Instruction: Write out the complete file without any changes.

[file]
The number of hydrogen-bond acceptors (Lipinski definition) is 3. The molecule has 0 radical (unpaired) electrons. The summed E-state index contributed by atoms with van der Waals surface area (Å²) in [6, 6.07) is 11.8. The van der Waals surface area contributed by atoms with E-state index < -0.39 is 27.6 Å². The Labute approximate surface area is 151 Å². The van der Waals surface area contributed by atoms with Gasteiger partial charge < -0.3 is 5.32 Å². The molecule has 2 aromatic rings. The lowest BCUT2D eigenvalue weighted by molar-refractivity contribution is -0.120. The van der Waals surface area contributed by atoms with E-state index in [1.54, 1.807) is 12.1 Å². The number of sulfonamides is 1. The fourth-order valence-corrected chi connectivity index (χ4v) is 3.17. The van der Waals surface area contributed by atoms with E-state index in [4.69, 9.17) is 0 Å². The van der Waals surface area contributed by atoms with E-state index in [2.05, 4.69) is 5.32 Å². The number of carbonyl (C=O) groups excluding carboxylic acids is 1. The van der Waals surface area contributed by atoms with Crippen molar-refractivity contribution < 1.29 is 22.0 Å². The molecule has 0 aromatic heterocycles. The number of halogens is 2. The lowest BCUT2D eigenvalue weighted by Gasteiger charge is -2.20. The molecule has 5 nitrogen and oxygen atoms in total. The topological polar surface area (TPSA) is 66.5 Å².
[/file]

The number of hydrogen-bond acceptors (Lipinski definition) is 3. The molecule has 0 radical (unpaired) electrons. The summed E-state index contributed by atoms with van der Waals surface area (Å²) in [6, 6.07) is 11.8. The van der Waals surface area contributed by atoms with E-state index < -0.39 is 27.6 Å². The Labute approximate surface area is 151 Å². The van der Waals surface area contributed by atoms with Gasteiger partial charge < -0.3 is 5.32 Å². The molecule has 2 aromatic rings. The lowest BCUT2D eigenvalue weighted by molar-refractivity contribution is -0.120. The van der Waals surface area contributed by atoms with E-state index in [1.54, 1.807) is 12.1 Å². The number of sulfonamides is 1. The fourth-order valence-corrected chi connectivity index (χ4v) is 3.17. The van der Waals surface area contributed by atoms with E-state index in [4.69, 9.17) is 0 Å². The van der Waals surface area contributed by atoms with E-state index in [2.05, 4.69) is 5.32 Å². The number of carbonyl (C=O) groups excluding carboxylic acids is 1. The van der Waals surface area contributed by atoms with Crippen molar-refractivity contribution < 1.29 is 22.0 Å². The molecule has 0 aromatic heterocycles. The number of halogens is 2. The lowest BCUT2D eigenvalue weighted by Gasteiger charge is -2.20. The molecule has 5 nitrogen and oxygen atoms in total. The topological polar surface area (TPSA) is 66.5 Å².